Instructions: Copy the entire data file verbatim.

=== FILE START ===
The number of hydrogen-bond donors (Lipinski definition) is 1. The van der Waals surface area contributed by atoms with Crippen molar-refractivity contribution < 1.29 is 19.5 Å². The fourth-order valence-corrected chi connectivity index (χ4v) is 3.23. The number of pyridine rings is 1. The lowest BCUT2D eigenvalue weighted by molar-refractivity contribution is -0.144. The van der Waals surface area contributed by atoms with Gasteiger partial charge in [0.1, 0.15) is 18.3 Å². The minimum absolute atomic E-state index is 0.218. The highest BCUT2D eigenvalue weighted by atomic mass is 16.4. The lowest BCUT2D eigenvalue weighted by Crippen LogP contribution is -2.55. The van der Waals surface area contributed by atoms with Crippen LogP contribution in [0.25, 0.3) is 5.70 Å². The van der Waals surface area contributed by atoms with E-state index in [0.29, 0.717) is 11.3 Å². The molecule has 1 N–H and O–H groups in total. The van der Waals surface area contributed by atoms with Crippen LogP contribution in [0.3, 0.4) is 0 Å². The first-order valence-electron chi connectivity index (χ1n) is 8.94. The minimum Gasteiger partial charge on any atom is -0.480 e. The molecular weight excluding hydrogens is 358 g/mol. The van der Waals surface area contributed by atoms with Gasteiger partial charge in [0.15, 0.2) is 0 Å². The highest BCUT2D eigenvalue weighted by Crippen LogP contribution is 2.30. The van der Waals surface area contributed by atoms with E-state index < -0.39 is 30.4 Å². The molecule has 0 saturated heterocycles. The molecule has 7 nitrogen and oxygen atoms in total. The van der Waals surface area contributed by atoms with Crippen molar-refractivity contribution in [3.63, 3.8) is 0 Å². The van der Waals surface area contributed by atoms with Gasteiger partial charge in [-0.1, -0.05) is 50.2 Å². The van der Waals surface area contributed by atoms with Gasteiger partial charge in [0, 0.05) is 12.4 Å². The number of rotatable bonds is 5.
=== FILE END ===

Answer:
The number of hydrogen-bond donors (Lipinski definition) is 1. The van der Waals surface area contributed by atoms with Crippen molar-refractivity contribution < 1.29 is 19.5 Å². The fourth-order valence-corrected chi connectivity index (χ4v) is 3.23. The number of pyridine rings is 1. The lowest BCUT2D eigenvalue weighted by molar-refractivity contribution is -0.144. The van der Waals surface area contributed by atoms with Gasteiger partial charge in [0.1, 0.15) is 18.3 Å². The minimum absolute atomic E-state index is 0.218. The highest BCUT2D eigenvalue weighted by atomic mass is 16.4. The lowest BCUT2D eigenvalue weighted by Crippen LogP contribution is -2.55. The van der Waals surface area contributed by atoms with Crippen LogP contribution in [0.25, 0.3) is 5.70 Å². The van der Waals surface area contributed by atoms with E-state index in [0.29, 0.717) is 11.3 Å². The molecule has 1 N–H and O–H groups in total. The van der Waals surface area contributed by atoms with Crippen LogP contribution in [0.3, 0.4) is 0 Å². The first-order valence-electron chi connectivity index (χ1n) is 8.94. The minimum Gasteiger partial charge on any atom is -0.480 e. The molecular weight excluding hydrogens is 358 g/mol. The van der Waals surface area contributed by atoms with Gasteiger partial charge in [0.15, 0.2) is 0 Å². The highest BCUT2D eigenvalue weighted by Crippen LogP contribution is 2.30. The van der Waals surface area contributed by atoms with E-state index < -0.39 is 30.4 Å². The molecule has 0 saturated heterocycles. The molecule has 7 nitrogen and oxygen atoms in total. The van der Waals surface area contributed by atoms with Crippen molar-refractivity contribution in [3.63, 3.8) is 0 Å². The van der Waals surface area contributed by atoms with Gasteiger partial charge in [-0.1, -0.05) is 50.2 Å². The van der Waals surface area contributed by atoms with Gasteiger partial charge in [0, 0.05) is 12.4 Å². The number of rotatable bonds is 5.